Shortly after his inauguration in 2009, President Obama issued an executive order that supported his pledge to close Guantanamo Bay. As of now, 136 detainees remain out of 750. Approximately half of the remaining men have been cleared for transfer but have nowhere to go. In December of 2014, President José Mujica of Uruguay (a former urban guerrilla who spent over a decade in prison) agreed to take in six detainees. Although these men have expressed gratitude to the country for their freedom, the adjustment hasn't been easy.
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The six men released to Uruguay were all imprisoned 12 years ago for suspected ties to Al-Qaeda. They were never charged. Four of these men are from Syria, one is from Palestine, and one is from Tunisia. They were not returned to their home countries because those places are considered too unstable. Far from both their homes and the prison, they are attempting to adjust to life not only back in the world but in a country very different from their own.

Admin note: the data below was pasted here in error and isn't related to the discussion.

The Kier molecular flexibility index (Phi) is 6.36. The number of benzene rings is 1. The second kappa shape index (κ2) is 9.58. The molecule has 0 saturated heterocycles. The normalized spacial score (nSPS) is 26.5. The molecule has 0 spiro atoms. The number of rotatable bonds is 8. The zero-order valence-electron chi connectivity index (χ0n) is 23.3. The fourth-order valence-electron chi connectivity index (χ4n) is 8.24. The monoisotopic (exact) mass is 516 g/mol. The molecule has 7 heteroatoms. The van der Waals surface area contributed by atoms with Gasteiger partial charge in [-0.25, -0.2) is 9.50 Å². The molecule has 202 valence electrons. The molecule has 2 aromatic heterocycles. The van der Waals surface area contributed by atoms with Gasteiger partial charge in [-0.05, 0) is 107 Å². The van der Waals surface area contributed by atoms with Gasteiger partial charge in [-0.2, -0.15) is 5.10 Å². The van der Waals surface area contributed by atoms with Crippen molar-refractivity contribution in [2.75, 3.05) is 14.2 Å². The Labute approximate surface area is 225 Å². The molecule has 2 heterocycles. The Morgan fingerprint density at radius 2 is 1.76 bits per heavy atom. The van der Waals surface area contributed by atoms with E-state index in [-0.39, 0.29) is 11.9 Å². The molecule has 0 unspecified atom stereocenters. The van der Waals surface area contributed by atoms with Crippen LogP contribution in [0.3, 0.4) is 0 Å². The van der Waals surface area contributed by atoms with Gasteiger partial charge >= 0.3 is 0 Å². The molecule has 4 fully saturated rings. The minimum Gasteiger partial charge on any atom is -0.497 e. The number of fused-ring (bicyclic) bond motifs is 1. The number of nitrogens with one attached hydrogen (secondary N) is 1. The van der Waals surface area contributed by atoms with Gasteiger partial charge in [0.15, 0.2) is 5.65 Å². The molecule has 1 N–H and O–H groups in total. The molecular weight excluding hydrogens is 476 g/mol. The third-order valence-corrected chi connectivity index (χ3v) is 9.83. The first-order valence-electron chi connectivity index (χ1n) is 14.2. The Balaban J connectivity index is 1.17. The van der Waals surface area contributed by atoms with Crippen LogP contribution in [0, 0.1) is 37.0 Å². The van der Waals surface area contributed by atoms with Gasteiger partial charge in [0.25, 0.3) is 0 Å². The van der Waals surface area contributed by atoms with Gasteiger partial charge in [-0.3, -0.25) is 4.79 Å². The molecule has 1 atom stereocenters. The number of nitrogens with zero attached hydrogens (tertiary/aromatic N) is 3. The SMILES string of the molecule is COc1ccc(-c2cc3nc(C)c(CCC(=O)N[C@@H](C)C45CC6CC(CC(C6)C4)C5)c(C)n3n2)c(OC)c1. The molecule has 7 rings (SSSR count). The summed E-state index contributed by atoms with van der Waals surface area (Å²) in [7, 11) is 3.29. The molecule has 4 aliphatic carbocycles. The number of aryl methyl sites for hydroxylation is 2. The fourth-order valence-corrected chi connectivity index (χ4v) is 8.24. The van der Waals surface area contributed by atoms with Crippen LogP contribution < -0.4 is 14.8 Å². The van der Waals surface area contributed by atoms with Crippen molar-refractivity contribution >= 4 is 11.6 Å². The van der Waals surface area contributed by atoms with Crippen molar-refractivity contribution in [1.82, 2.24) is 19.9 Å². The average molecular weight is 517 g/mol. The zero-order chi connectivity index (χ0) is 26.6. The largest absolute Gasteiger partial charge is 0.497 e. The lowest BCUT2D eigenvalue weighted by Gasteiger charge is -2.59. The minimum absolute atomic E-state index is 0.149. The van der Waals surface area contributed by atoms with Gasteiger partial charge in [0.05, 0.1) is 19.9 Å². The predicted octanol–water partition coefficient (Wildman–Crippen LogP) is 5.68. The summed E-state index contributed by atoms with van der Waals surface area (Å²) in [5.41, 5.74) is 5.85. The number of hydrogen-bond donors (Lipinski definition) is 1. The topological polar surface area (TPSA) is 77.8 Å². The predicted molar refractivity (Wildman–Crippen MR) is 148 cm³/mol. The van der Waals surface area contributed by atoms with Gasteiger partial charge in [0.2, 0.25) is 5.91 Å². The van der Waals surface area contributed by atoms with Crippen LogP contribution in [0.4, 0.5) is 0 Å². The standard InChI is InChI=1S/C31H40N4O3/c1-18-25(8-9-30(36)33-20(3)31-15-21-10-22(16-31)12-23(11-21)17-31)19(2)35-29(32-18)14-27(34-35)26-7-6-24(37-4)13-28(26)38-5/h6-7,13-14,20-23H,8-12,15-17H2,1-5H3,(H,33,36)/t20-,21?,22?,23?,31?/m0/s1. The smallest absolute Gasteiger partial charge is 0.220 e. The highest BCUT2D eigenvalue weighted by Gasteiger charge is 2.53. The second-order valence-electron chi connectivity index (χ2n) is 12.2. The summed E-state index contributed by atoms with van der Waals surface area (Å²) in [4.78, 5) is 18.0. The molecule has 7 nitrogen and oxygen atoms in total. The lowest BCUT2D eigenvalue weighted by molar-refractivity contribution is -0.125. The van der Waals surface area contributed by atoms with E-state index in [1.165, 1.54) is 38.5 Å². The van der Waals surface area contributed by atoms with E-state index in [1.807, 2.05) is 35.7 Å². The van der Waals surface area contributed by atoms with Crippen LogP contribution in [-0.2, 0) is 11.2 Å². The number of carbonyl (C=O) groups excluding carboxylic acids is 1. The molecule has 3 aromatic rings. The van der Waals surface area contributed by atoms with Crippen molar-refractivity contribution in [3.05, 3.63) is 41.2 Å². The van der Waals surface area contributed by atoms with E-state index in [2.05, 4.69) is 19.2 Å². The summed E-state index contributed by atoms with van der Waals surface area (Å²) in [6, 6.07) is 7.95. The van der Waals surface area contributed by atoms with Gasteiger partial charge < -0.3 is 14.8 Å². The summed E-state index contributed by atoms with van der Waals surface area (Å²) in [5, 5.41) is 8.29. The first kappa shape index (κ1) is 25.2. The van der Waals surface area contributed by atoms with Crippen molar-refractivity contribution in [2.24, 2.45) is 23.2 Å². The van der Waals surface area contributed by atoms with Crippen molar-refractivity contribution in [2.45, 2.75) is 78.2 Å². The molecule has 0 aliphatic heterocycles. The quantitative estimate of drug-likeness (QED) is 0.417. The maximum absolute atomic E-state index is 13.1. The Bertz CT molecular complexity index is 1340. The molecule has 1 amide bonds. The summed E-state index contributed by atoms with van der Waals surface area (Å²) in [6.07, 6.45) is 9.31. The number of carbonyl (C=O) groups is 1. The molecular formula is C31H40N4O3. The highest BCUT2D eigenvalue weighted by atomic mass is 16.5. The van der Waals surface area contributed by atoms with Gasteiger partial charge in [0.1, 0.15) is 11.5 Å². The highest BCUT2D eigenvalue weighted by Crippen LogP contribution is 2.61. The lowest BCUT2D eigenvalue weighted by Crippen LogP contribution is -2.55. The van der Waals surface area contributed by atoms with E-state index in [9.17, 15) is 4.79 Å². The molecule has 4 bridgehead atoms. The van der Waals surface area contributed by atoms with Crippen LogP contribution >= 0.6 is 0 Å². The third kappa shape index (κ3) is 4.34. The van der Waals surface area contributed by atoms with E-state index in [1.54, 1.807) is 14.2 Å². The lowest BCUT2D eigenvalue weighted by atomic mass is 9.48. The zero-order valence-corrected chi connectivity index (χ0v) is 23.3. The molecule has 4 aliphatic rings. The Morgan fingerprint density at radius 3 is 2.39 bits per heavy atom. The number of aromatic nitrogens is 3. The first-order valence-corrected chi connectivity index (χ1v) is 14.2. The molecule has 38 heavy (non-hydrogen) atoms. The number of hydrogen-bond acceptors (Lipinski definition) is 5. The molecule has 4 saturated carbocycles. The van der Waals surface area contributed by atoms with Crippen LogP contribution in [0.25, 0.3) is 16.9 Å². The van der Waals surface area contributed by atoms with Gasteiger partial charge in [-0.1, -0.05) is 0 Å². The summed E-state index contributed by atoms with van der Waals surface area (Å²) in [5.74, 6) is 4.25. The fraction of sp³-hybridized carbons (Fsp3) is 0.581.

Members of this group have spoken out and said that Uruguayans have been kind and welcoming but they are still struggling. They are trying to learn Spanish, get back in touch with distant loved ones, acclimate to a country that has a small Muslim population, and find suitable jobs. In all that they've gone through and all that is changing for them, some of these men are also wondering why America isn't helping them more.
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Read more about the Guantanamo Bay Prisoners:
CNN: U.S. transfers 6 detainees from Guantanamo Bay to Uruguay
The Guardian: Guantánamo prisoners released to Uruguay: 'We are so happy to be here'